U.S. gasoline demand last month was lower than in July 2004 because of higher retail prices, the American Petroleum Institute said in a report released today. The total amount of gasoline supplied in the U.S., a measure of demand, was 9.28 million barrels a day in July, down 0.8 percent from a year earlier, the industry-funded group's report showed.
Isn't that fascinating? Gasoline demand was lower this July than last July. Moreover, crude oil supplies are now 9.6% higher than they were this time last year.
On Tuesday night, ABC's World NewsTonight ran a report placing some of the blame for high gas prices on government regulations that make it difficult to build new refineries in a timely manner. Charles Gibson introduced the piece by noting that since 1981, "the number of refineries [in the U.S.] has fallen by more than half."
Betsy Stark did start her piece on an anti-business note, saying that "refiners are a pretty content group right now" who are "making record profits" and are "under growing pressure to spend some of those profits on new refineries," but she later outlined the difficulty of building a new refinery in Arizona: "It's taken five years to get the air quality permits. The site had to be moved from Phoenix to Yuma for environmental reasons. And after a decade of planning, they still haven't broken ground." Stark ended the story by noting that many Americans also oppose building refineries in their neighborhoods, the "not in my backyard" syndrome. A complete transcript of the story follows:
Unlike last week's brief but welcome departure from biased coverage on gas prices, CBS's Early Show was back to form with its biased reporting today, this time with correspondent Mark Strassmann faulting businesses for factoring higher gas prices into the price of goods and services:"And as prices keep going up, more businesses want customers, want you, to pay fuel surcharges, as if paying for your gas wasn't enough, now you're expected to pay for other people's."
Of course, it shouldn't have to take a brilliant economist to tell Strassmann that all businesses always pass on all their input costs to consumers in the final price of their goods and services, including the costs of fuel as well as wages, health care, taxes, and regulation, and that if not for a separate "surcharge," the additional fuel cost would just be factored and hidden into the "regular" price.
As Mark Finkelstein accurately noted earlier this morning, NBC’s Today gave big play to the supposed havoc that rising fuel prices are having on American society. But the hype reached ridiculous levels when Katie Couric insisted during Monday’s show opening that “I had to take out a loan to fill up my minivan. It’s crazy.”
Couric makes at least $15 million a year co-hosting Today.
Here’s how Couric and co-host Matt Lauer teased their upcoming segment on the “pain” of “sky high” gas prices:
So, have you noticed that gas prices are heading higher?
The San Francisco Chronicle certainly has. In fact, after reading this Sunday's front-page article on the subject, as well a business section cover story from the same issue, one gets the sense that the economy is about to crumble at any moment as a result.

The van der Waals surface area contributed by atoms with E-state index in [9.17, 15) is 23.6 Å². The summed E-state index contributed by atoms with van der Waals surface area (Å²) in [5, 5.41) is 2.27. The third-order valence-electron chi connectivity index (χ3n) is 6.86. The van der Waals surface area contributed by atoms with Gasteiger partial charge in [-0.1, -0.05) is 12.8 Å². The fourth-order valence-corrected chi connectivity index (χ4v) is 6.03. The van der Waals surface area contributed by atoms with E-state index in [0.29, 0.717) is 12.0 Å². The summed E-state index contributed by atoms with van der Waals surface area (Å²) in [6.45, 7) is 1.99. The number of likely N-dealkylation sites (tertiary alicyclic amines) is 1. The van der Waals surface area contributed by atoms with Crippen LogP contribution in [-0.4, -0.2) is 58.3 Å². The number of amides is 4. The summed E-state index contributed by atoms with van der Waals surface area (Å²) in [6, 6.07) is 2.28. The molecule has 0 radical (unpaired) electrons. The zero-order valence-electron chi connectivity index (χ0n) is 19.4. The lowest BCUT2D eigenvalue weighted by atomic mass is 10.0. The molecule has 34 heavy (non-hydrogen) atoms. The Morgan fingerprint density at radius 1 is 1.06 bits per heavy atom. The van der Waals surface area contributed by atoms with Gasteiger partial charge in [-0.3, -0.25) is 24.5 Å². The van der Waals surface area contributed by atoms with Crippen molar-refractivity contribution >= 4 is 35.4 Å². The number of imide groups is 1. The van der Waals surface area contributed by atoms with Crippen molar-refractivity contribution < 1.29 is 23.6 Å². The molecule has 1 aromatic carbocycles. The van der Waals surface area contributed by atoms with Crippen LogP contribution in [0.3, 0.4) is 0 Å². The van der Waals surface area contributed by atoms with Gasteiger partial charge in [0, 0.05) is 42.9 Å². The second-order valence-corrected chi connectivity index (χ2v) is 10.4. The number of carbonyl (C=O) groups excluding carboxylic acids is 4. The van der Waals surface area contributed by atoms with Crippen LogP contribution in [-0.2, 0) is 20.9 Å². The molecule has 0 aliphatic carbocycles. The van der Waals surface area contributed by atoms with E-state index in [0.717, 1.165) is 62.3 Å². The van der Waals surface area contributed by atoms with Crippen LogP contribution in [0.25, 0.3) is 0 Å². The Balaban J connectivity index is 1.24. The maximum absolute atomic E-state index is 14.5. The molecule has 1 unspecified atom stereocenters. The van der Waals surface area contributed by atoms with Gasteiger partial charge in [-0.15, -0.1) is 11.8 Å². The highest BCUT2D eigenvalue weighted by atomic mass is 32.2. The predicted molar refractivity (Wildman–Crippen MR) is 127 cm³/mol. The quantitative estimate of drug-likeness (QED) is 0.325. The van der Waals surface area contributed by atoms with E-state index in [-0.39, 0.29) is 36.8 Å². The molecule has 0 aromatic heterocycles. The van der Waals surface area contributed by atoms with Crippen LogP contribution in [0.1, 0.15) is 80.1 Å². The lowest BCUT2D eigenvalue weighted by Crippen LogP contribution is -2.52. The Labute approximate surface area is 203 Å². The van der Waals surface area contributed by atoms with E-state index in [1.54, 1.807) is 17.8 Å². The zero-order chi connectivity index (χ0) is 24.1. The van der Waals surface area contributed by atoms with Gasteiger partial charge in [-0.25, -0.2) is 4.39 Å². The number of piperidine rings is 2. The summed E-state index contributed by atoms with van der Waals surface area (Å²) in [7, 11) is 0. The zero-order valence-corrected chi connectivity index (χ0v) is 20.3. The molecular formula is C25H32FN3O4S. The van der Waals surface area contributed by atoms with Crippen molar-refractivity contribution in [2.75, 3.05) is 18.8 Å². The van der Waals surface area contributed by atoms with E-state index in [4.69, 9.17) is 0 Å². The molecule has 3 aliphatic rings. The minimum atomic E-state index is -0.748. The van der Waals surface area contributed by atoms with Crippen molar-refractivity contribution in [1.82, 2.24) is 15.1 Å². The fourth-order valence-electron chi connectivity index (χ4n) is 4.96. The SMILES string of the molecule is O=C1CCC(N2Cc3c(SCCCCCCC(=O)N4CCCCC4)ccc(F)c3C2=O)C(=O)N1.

Of couse, that's if you only read the portion of these articles on the covers of their respective sections, for inside the body of the paper, things are mysteriously much less dire:
On Friday night, reporting on the rise in the price of a barrel of oil to $66.87, CBS anchor Bob Schieffer inaccurately described that as a “record high,” ABC anchor Bob Woodruff erroneously referred to it as “another new high” and NBC's Brian Williams fallaciously declared: “Oil prices at an all-time record again today.” But NBC reporter Andrea Mitchell, in a piece on what is causing the rising prices of oil and gas, soon conceded the reality which her colleagues studiously avoid: “As bad as prices are now, the surprising fact is that gasoline is still cheaper than in 1981, at least adjusted for inflation.” A barrel of oil will need to top $90 to set an actual record high price.
Below is an August 12 MRC CyberAlert article, “Nets Falsely Cite 'Record High' Gas Prices, Target Oil Profits,” about Thursday night and earlier mis-reporting of energy prices:
NBC Nightly News anchor Brian Williams on Tuesday night wondered, “with many of the numbers and many economists saying the economy is in good shape in this country, the question is: Why isn't President Bush benefitting from that?” Reporter Kelly O'Donnell inadvertently provided part of the answer when she suggested the lack of public confidence in the economy is “fueled most notably by record gas prices, an issue the White House concedes overshadows other economic successes." But while gas prices are rising, they are far short a “record” high price. NBC isn’t alone in spreading this canard. On Monday’s CBS Evening News, anchor Bob Schieffer asserted that “the government reported today that gas prices jumped eight cents in the past week to a record high of $2.37 a gallon. And oil soared to another record high, today just short now of $64 a barrel." The same night, ABC anchor Charles Gibson falsely cited how the cost of gas and oil “hit new highs.”
Full August 10 CyberAlert item follows. For today's MRC CyberAlert, click here.